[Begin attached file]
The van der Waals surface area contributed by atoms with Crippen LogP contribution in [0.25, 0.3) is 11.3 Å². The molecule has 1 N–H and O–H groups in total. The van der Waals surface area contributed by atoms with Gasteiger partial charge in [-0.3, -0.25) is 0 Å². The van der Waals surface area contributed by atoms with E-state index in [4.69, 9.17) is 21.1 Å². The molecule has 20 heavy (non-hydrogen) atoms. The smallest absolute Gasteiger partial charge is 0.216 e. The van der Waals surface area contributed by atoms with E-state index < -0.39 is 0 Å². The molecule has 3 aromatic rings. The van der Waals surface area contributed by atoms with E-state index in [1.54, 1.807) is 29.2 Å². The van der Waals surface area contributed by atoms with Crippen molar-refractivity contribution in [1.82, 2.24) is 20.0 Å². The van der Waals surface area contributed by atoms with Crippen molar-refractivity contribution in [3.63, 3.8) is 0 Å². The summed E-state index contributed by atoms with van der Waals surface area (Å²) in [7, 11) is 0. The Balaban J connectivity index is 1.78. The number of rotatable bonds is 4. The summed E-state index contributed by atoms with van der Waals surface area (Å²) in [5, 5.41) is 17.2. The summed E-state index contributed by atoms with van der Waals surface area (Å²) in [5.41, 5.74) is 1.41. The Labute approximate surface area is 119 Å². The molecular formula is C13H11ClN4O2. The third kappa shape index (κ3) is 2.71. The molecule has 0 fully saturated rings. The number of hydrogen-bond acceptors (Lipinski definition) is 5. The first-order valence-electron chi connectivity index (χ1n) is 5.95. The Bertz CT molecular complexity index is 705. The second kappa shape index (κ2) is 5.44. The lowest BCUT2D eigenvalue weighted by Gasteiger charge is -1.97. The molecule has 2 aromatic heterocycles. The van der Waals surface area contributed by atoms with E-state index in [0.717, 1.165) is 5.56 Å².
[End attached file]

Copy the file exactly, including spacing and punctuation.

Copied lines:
The van der Waals surface area contributed by atoms with Crippen LogP contribution in [0.25, 0.3) is 11.3 Å². The molecule has 1 N–H and O–H groups in total. The van der Waals surface area contributed by atoms with Gasteiger partial charge in [-0.3, -0.25) is 0 Å². The van der Waals surface area contributed by atoms with E-state index in [4.69, 9.17) is 21.1 Å². The molecule has 20 heavy (non-hydrogen) atoms. The smallest absolute Gasteiger partial charge is 0.216 e. The van der Waals surface area contributed by atoms with E-state index < -0.39 is 0 Å². The molecule has 3 aromatic rings. The van der Waals surface area contributed by atoms with E-state index in [1.54, 1.807) is 29.2 Å². The van der Waals surface area contributed by atoms with Crippen molar-refractivity contribution in [1.82, 2.24) is 20.0 Å². The van der Waals surface area contributed by atoms with Crippen molar-refractivity contribution in [3.63, 3.8) is 0 Å². The summed E-state index contributed by atoms with van der Waals surface area (Å²) in [7, 11) is 0. The Balaban J connectivity index is 1.78. The number of rotatable bonds is 4. The summed E-state index contributed by atoms with van der Waals surface area (Å²) in [5, 5.41) is 17.2. The summed E-state index contributed by atoms with van der Waals surface area (Å²) in [5.41, 5.74) is 1.41. The Labute approximate surface area is 119 Å². The molecular formula is C13H11ClN4O2. The third kappa shape index (κ3) is 2.71. The molecule has 0 fully saturated rings. The number of hydrogen-bond acceptors (Lipinski definition) is 5. The first-order valence-electron chi connectivity index (χ1n) is 5.95. The Bertz CT molecular complexity index is 705. The second kappa shape index (κ2) is 5.44. The lowest BCUT2D eigenvalue weighted by Gasteiger charge is -1.97. The molecule has 2 aromatic heterocycles. The van der Waals surface area contributed by atoms with E-state index in [0.717, 1.165) is 5.56 Å².